The environment of Smith’s exhibitions is typically off-kilter, remote, sometimes violent or slapstick. They are reflections upon the strangeness of the impulses that gave birth to the constituent parts of his sculpture: global economic, environmental and political dis-ease. His sculptures are bound to a recent history yet float in a ghostly timelessness. Everything is recognisable, but displaced.

“We’re excited to welcome Michael E. Smith to Leeds and to give him the space to make and present new sculpture. There’s always something of the unknown within his practice, due to his unique way of working which means final works are often revealed only hours before the exhibition opens to the public.

Responding to ideas of decay, consumption, waste and instability, along with his own branch of institutional critique, this feels a critical moment to present his work for the first time in the UK in a public space.

The Henry Moore Institute celebrates its thirtieth birthday in April. The sculpture studies centre was opened in 1993 to give free access to groundbreaking sculpture.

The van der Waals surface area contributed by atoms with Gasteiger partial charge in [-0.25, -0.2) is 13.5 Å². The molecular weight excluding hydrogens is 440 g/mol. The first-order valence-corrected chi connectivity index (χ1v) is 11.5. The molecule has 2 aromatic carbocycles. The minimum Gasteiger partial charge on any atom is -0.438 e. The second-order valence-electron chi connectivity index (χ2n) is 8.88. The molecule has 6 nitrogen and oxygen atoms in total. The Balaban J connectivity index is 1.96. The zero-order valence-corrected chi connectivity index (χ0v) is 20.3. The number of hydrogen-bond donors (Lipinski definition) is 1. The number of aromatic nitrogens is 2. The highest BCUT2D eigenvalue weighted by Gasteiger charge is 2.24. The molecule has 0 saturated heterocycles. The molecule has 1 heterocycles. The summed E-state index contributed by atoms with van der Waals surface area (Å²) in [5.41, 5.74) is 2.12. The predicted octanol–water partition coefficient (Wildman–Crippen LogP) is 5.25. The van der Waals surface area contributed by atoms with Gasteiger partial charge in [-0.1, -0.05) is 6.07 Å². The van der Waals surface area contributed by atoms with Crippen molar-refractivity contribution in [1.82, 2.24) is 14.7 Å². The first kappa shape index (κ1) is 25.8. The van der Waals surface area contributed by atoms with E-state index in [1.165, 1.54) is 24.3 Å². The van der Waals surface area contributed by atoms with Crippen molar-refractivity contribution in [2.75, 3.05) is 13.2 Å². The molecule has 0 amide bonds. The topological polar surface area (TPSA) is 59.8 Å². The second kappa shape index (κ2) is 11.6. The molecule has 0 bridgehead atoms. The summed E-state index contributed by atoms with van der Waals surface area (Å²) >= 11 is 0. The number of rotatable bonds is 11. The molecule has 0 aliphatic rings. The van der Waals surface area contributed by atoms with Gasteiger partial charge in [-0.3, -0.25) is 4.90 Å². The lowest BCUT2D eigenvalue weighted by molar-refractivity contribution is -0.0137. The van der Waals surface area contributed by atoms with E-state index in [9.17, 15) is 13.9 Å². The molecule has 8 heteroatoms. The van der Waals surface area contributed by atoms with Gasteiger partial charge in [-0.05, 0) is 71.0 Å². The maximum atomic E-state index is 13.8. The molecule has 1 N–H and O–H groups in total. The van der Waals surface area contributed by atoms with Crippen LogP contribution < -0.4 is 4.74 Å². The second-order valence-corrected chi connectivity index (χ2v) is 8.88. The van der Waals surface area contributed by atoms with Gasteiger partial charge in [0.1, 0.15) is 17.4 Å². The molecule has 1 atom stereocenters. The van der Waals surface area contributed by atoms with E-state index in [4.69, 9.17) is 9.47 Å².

It seems right that we will be showcasing such a fascinating artist, who assimilates deep art historical and material knowledge, creating new work on-site that always pushes the boundaries of the medium.”

Laurence Sillars, Head of the Henry Moore Institute

Michael E. Smith, 'Untitled' 2017. Installation view from S.M.A.K, Belgium. Image courtesy the artist and Modern Art, London.

For further information, images or to arrange a visit please contact

 

Kara Chatten, Marketing and Communications Manager